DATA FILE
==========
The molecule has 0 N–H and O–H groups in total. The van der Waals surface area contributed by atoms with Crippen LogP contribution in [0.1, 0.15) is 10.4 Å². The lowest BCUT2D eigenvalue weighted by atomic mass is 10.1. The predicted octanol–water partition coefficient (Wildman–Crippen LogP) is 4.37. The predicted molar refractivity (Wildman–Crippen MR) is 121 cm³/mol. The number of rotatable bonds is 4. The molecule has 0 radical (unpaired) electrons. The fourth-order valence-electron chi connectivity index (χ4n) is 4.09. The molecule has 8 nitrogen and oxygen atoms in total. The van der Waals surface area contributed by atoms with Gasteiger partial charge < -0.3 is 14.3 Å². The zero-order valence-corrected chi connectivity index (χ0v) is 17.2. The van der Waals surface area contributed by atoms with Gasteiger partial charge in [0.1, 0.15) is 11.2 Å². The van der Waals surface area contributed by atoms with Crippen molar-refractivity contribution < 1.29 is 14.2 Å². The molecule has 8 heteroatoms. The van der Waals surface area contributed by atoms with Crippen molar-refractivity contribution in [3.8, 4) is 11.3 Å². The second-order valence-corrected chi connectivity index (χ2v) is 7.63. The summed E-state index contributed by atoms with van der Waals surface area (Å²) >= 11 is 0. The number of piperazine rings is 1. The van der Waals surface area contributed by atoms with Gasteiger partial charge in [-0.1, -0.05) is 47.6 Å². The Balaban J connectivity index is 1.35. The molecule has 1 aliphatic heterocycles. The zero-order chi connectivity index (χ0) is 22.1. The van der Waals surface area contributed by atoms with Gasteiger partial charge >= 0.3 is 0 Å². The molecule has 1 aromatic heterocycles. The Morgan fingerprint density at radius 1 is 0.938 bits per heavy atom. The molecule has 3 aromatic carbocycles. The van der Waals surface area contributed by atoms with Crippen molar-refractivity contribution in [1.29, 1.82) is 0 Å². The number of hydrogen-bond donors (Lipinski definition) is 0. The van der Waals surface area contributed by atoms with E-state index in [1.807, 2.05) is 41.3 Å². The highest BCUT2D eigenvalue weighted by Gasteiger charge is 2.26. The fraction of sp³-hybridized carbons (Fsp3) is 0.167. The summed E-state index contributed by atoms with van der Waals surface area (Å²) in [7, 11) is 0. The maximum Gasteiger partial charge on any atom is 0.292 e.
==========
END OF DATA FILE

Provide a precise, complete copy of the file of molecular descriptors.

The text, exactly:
The molecule has 0 N–H and O–H groups in total. The van der Waals surface area contributed by atoms with Crippen LogP contribution in [0.1, 0.15) is 10.4 Å². The lowest BCUT2D eigenvalue weighted by atomic mass is 10.1. The predicted octanol–water partition coefficient (Wildman–Crippen LogP) is 4.37. The predicted molar refractivity (Wildman–Crippen MR) is 121 cm³/mol. The number of rotatable bonds is 4. The molecule has 0 radical (unpaired) electrons. The fourth-order valence-electron chi connectivity index (χ4n) is 4.09. The molecule has 8 nitrogen and oxygen atoms in total. The van der Waals surface area contributed by atoms with Gasteiger partial charge < -0.3 is 14.3 Å². The zero-order valence-corrected chi connectivity index (χ0v) is 17.2. The van der Waals surface area contributed by atoms with Gasteiger partial charge in [0.1, 0.15) is 11.2 Å². The van der Waals surface area contributed by atoms with Crippen molar-refractivity contribution < 1.29 is 14.2 Å². The molecule has 8 heteroatoms. The van der Waals surface area contributed by atoms with Crippen molar-refractivity contribution in [3.8, 4) is 11.3 Å². The second-order valence-corrected chi connectivity index (χ2v) is 7.63. The summed E-state index contributed by atoms with van der Waals surface area (Å²) >= 11 is 0. The number of piperazine rings is 1. The van der Waals surface area contributed by atoms with Gasteiger partial charge in [-0.1, -0.05) is 47.6 Å². The Balaban J connectivity index is 1.35. The molecule has 1 aliphatic heterocycles. The zero-order chi connectivity index (χ0) is 22.1. The van der Waals surface area contributed by atoms with Gasteiger partial charge >= 0.3 is 0 Å². The molecule has 1 aromatic heterocycles. The Morgan fingerprint density at radius 1 is 0.938 bits per heavy atom. The molecule has 3 aromatic carbocycles. The van der Waals surface area contributed by atoms with Crippen molar-refractivity contribution in [1.29, 1.82) is 0 Å². The number of hydrogen-bond donors (Lipinski definition) is 0. The van der Waals surface area contributed by atoms with E-state index in [1.807, 2.05) is 41.3 Å². The highest BCUT2D eigenvalue weighted by Gasteiger charge is 2.26. The fraction of sp³-hybridized carbons (Fsp3) is 0.167. The summed E-state index contributed by atoms with van der Waals surface area (Å²) in [7, 11) is 0. The maximum Gasteiger partial charge on any atom is 0.292 e.